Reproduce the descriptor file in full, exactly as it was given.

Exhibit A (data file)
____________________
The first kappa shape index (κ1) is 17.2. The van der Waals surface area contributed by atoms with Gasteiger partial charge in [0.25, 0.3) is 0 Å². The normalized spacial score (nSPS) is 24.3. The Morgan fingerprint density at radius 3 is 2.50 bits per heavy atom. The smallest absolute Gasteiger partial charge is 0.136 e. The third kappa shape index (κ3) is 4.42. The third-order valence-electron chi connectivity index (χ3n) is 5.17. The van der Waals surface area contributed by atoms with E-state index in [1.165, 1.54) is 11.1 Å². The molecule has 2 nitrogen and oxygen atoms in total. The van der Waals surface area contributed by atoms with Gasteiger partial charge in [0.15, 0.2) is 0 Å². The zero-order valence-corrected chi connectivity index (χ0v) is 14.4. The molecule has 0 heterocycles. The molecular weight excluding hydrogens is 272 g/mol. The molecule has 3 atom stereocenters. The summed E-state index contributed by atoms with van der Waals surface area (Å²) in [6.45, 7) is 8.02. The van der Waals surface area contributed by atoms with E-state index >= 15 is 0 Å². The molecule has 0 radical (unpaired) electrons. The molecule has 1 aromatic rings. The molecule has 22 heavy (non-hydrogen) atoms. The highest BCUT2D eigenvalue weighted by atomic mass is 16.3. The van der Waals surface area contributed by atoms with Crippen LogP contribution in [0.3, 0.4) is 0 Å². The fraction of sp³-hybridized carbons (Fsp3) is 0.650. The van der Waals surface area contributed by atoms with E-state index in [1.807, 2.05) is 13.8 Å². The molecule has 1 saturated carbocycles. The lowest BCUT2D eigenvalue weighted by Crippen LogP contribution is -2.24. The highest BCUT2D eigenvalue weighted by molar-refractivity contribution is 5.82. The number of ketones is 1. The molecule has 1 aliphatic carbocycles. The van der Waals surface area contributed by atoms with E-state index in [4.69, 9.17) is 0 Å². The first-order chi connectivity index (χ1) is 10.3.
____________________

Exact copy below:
The first kappa shape index (κ1) is 17.2. The van der Waals surface area contributed by atoms with Gasteiger partial charge in [0.25, 0.3) is 0 Å². The normalized spacial score (nSPS) is 24.3. The Morgan fingerprint density at radius 3 is 2.50 bits per heavy atom. The smallest absolute Gasteiger partial charge is 0.136 e. The third kappa shape index (κ3) is 4.42. The third-order valence-electron chi connectivity index (χ3n) is 5.17. The van der Waals surface area contributed by atoms with E-state index in [1.165, 1.54) is 11.1 Å². The molecule has 2 nitrogen and oxygen atoms in total. The van der Waals surface area contributed by atoms with Gasteiger partial charge in [0.15, 0.2) is 0 Å². The zero-order valence-corrected chi connectivity index (χ0v) is 14.4. The molecule has 0 heterocycles. The molecular weight excluding hydrogens is 272 g/mol. The molecule has 3 atom stereocenters. The summed E-state index contributed by atoms with van der Waals surface area (Å²) in [6.45, 7) is 8.02. The van der Waals surface area contributed by atoms with E-state index >= 15 is 0 Å². The molecule has 0 radical (unpaired) electrons. The molecule has 1 aromatic rings. The molecule has 22 heavy (non-hydrogen) atoms. The highest BCUT2D eigenvalue weighted by atomic mass is 16.3. The van der Waals surface area contributed by atoms with Crippen LogP contribution in [0.3, 0.4) is 0 Å². The fraction of sp³-hybridized carbons (Fsp3) is 0.650. The van der Waals surface area contributed by atoms with E-state index in [1.807, 2.05) is 13.8 Å². The molecule has 1 saturated carbocycles. The lowest BCUT2D eigenvalue weighted by Crippen LogP contribution is -2.24. The highest BCUT2D eigenvalue weighted by molar-refractivity contribution is 5.82. The number of ketones is 1. The molecule has 1 aliphatic carbocycles. The van der Waals surface area contributed by atoms with E-state index in [4.69, 9.17) is 0 Å². The first-order chi connectivity index (χ1) is 10.3.